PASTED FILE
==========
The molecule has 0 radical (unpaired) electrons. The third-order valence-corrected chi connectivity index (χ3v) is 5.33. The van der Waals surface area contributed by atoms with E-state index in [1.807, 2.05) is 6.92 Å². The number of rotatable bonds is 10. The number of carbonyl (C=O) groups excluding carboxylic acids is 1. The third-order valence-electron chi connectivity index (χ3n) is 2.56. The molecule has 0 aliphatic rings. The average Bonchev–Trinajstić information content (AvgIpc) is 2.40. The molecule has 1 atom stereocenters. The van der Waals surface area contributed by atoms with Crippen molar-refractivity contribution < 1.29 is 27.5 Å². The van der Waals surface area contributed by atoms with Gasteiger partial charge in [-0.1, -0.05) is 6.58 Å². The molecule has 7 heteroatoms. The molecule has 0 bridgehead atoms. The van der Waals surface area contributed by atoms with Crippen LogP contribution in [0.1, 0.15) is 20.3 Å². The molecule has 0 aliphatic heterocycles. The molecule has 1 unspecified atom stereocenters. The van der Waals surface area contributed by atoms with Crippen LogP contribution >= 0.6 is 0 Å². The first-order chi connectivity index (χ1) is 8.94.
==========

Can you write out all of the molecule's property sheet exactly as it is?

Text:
The molecule has 0 radical (unpaired) electrons. The third-order valence-corrected chi connectivity index (χ3v) is 5.33. The van der Waals surface area contributed by atoms with E-state index in [1.807, 2.05) is 6.92 Å². The number of rotatable bonds is 10. The number of carbonyl (C=O) groups excluding carboxylic acids is 1. The third-order valence-electron chi connectivity index (χ3n) is 2.56. The molecule has 0 aliphatic rings. The average Bonchev–Trinajstić information content (AvgIpc) is 2.40. The molecule has 1 atom stereocenters. The van der Waals surface area contributed by atoms with Crippen molar-refractivity contribution < 1.29 is 27.5 Å². The van der Waals surface area contributed by atoms with Gasteiger partial charge in [-0.1, -0.05) is 6.58 Å². The molecule has 7 heteroatoms. The molecule has 0 bridgehead atoms. The van der Waals surface area contributed by atoms with Crippen LogP contribution in [0.1, 0.15) is 20.3 Å². The molecule has 0 aliphatic heterocycles. The molecule has 1 unspecified atom stereocenters. The van der Waals surface area contributed by atoms with Crippen LogP contribution >= 0.6 is 0 Å². The first-order chi connectivity index (χ1) is 8.94.